MARTY CAIVANO
This sculpture outside CU s Visual Arts Complex was designed to send a beam of light onto the plaza s concrete eye at noon on the winter solstice.

The twin 36-foot-tall sculptures standing at either end of the University of Colorado’s new Visual Arts Complex came to life this week, as their intricate design marked the winter solstice by shining light onto the courtyard between the two buildings.

The sculpture, a permanent public art display installed in September, is a tribute to the solstice and the “return of light” to Boulder on the shortest day of the year, which was Tuesday.

At noon on the winter solstice, the twin poles are designed to cast a spotlight on a mosaic eye made from native sandstone in the courtyard between two parts of the Visual Arts Complex, which opened last semester.

New York artists Kristin Jones and Andrew Ginzel were asked to create a piece of art for the new complex, which houses the CU Art Museum and the university’s art and art history departments.

“The building is all about visuality,” Ginzel said. “We wanted to bring light as a visual aspect into the piece. And Boulder is known for its tirade of sunshine throughout the year, so we wanted to pick up on that solar activity.”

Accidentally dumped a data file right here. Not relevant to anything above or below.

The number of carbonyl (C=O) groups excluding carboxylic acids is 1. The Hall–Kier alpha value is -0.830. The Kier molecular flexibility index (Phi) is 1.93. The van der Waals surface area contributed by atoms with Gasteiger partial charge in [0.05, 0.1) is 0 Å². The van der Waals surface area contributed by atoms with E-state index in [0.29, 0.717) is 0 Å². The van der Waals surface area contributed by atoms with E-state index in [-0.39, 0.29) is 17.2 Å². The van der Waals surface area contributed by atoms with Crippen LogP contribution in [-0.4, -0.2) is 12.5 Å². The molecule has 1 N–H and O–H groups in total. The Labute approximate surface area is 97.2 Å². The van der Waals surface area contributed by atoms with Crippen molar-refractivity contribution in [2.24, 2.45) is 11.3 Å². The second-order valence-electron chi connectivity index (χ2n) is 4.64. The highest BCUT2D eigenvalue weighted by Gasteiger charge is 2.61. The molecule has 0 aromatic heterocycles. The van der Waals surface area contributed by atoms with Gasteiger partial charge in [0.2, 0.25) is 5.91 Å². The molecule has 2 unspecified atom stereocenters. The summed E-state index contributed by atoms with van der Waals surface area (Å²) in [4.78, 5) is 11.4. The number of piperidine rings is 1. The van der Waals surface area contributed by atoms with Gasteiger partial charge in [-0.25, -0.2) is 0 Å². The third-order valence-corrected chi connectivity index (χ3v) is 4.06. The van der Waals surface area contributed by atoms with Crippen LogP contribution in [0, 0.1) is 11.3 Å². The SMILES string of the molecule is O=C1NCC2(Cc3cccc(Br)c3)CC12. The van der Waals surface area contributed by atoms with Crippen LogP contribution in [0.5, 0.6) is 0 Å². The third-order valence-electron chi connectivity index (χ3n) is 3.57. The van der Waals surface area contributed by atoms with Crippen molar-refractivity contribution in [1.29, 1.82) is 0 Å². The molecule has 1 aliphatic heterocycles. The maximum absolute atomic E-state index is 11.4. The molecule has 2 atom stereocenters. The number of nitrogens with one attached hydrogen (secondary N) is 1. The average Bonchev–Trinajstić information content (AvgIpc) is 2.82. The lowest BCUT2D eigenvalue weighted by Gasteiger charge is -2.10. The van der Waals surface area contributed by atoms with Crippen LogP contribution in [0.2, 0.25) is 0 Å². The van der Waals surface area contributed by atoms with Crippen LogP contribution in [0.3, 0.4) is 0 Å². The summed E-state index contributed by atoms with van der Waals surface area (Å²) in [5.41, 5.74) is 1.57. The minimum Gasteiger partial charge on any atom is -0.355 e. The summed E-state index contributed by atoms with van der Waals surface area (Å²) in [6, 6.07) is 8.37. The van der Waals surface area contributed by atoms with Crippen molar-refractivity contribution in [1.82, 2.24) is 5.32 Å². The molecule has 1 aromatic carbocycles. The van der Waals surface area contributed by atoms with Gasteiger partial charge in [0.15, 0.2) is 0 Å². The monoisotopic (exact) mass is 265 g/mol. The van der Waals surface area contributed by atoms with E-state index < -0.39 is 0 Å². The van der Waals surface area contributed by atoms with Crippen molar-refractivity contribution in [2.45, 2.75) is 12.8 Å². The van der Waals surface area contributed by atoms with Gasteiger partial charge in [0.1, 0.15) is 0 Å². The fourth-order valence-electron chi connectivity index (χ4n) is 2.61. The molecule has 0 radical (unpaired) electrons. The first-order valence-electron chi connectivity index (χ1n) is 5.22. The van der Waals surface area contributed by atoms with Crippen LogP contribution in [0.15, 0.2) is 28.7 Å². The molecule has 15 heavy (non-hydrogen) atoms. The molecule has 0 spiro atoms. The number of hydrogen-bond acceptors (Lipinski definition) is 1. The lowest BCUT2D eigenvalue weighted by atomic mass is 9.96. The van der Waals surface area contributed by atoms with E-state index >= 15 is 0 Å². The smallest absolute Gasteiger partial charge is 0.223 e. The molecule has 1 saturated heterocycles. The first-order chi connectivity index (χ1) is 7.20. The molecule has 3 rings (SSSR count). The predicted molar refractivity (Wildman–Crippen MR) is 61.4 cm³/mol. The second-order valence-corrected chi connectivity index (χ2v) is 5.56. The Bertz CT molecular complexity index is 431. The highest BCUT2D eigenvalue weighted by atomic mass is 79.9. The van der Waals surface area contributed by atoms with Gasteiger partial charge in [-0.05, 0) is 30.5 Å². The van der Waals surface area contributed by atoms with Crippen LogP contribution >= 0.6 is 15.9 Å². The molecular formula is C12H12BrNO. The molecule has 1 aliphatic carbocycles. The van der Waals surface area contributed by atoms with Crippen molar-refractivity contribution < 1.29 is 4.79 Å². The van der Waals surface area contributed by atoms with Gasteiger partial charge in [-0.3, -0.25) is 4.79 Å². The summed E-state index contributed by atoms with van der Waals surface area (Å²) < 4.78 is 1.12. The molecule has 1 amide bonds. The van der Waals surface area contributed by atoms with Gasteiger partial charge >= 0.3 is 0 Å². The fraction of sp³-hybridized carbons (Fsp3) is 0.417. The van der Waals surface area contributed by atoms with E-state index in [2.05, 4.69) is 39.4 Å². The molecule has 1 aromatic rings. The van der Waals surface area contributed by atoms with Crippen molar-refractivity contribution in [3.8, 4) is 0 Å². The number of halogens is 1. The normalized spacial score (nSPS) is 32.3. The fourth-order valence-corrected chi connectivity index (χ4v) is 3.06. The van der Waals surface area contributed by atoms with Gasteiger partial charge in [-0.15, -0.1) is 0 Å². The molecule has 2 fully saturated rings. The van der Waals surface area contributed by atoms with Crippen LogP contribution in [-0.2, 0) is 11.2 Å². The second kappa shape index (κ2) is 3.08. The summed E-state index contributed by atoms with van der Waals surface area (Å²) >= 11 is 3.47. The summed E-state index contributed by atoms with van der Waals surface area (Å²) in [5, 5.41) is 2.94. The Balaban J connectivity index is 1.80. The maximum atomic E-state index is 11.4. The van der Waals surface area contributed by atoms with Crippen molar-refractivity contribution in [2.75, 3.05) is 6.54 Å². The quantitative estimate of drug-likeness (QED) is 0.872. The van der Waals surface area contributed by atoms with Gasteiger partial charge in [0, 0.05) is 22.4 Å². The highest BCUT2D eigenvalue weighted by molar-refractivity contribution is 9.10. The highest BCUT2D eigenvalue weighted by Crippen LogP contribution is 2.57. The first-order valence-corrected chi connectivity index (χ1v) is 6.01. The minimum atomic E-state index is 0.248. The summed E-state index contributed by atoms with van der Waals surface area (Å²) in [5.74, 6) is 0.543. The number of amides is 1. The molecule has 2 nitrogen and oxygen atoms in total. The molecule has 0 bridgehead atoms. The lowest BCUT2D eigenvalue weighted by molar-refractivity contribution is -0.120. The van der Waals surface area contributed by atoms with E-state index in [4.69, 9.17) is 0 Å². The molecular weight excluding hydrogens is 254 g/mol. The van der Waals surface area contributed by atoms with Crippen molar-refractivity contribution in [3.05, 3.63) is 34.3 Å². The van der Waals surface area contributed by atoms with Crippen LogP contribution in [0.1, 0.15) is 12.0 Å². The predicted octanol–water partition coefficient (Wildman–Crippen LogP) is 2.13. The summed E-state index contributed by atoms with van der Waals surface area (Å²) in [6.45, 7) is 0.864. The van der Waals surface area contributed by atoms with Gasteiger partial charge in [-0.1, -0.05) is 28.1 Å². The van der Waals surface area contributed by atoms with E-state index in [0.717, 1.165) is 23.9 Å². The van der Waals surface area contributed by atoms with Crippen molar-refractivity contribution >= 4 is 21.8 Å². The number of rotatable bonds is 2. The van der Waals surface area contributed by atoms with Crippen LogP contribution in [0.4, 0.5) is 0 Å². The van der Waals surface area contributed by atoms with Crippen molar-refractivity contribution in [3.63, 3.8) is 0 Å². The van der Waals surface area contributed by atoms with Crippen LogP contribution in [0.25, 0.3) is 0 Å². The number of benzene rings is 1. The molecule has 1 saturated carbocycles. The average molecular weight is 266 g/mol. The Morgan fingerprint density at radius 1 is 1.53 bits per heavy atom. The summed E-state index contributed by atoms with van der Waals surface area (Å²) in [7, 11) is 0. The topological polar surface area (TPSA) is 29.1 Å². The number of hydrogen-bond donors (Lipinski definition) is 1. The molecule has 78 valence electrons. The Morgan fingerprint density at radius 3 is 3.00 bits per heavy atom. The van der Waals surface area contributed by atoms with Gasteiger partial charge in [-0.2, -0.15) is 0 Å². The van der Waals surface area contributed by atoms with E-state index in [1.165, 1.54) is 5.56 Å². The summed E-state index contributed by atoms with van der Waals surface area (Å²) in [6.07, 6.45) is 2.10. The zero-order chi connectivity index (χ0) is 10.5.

Matt Benjamin, an astronomer at CU’s Fiske Planetarium, said there were reports Monday that the light was approaching the center of the eye, where it was intended to land Tuesday — the winter solstice — but was not visible because of cloudy weather.

Artists and astronomers at CU believe the light still will hit north of the center of the eye today, as the spotlight continues to move in a circular motion throughout the year.

Benjamin said the sculpture is a common practice by ancient cultures that once used similar displays to project migration patterns and time. The most famous example is Stonehenge in England, which marks summer rather then winter solstice.

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